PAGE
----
5.1. Life Cycle Cost Analysis
5.1.1. The Economics of Reliability and Maintainability and System Design
5.1.2. Life-Cycle Cost Model
5.2. Warranty Cost Analysis
6. Accelerated Life Testing Data Analysis
6.1. Introduction
6.2. Data and Data Types
6.2.1. Complete Data
6.2.2. Censored Data Censored Type I Data Censored Type II Data Multi-censored Data
6.3. Stress Types and Stress Levels
6.4. Life-Stress relationships
6.5. Analyzing Data from Accelerated Life Tests
6.6. How do you fit an acceleration model?
6.6.1. Graphical Method Life Distribution Parameters at Each Stress Level Life Distribution Probability Plotting Determining the X and Y Position of the Plot Points Median Ranks Some Shortfalls of Manual Probability Plotting Life-Stress Relationship Plotting How to fit an Arrhenius Model with Graphical Estimation Comments on the Graphical Method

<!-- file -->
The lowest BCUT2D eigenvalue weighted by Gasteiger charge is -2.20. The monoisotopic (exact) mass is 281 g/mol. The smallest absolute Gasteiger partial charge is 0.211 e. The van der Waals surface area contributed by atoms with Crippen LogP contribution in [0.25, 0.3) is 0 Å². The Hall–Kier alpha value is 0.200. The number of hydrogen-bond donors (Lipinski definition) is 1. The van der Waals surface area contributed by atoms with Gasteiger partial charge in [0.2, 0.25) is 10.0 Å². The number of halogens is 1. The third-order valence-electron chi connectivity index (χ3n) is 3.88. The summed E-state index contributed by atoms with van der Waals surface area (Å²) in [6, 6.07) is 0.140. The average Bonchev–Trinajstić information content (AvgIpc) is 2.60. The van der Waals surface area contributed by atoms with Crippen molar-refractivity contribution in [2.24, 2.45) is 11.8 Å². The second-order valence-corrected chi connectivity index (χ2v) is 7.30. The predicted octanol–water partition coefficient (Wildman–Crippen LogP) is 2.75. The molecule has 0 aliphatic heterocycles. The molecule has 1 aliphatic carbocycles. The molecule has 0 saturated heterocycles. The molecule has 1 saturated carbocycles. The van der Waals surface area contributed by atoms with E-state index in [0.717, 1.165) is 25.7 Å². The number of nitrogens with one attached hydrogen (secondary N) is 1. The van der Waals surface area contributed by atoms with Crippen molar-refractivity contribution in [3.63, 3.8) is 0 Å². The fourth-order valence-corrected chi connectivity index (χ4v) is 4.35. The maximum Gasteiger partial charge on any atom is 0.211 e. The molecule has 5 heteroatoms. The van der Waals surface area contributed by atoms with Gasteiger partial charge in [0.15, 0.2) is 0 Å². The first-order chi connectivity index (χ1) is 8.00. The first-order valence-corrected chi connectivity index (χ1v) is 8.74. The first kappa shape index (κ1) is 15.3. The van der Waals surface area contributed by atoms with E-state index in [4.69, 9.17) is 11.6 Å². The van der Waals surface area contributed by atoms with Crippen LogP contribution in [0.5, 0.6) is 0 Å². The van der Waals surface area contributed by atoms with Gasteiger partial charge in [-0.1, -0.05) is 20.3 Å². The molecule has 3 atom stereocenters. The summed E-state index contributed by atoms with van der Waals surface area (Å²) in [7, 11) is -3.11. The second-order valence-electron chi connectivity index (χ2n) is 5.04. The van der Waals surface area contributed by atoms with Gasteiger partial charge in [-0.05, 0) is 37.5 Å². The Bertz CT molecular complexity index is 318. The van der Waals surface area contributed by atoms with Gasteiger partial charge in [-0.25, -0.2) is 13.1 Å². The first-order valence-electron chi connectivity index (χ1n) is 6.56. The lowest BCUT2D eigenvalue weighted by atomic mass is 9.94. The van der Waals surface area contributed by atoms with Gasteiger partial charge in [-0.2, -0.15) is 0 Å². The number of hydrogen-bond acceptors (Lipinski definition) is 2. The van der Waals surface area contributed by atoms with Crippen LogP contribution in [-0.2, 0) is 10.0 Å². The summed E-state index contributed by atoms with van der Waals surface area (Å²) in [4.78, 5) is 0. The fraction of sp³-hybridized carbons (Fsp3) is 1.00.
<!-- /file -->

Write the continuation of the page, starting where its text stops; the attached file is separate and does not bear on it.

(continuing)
6.6.2. MLE (Maximum Likelihood) Parameter Estimation Background Theory Illustrating the MLE Method Using the Exponential Distribution Illustrating the MLE Method Using the Normal Distribution Estimator Unbiased Estimator
6.6.3. Conclusions
6.7. Calculated Results and Plots Electronic Devices Example
7. Highly Accelerated Testing
7.1. Introduction
7.2. Why Things Fail?
7.2.1. The Bathtub Curve
7.3. The Purposes of HALT and HASS
7.4. Equipments Required
7.5. Some General Comments on HALT and HASS
8. Accelerated Life Testing Concepts and Models
8.1. Test Purpose
8.1.1. On Materials
8.1.2. On Products
8.2. Types of Acceleration and Stress Loading
8.2.1. Overstress Testing About Degradation Mechanisms Stresses and Stress Levels Stress Loading
8.3. Types of Accelerated Test Data
8.4. Analysis Method
8.4.1. Life-Stress Models
8.4.2. Statistics Based Models Exponential Distribution Acceleration Model Weibull Distribution Acceleration Model
8.4.3. Physics Statistics Based Models The Arrhenius Model The Eyring Model The Inverse Power Rule Model Combination Model
8.4.4. Physics Experimental Based Models Electromigration Model Humidity Dependence Failures Temperature-Humidity Relationship Fatigue Failures
8.4.5. Degradation Models Resistor Degradation Model
9. Repairable System Analysis
9.1. Availability and Maintainability Measures
9.1.1. Contributions to unavailability
9.2. Availability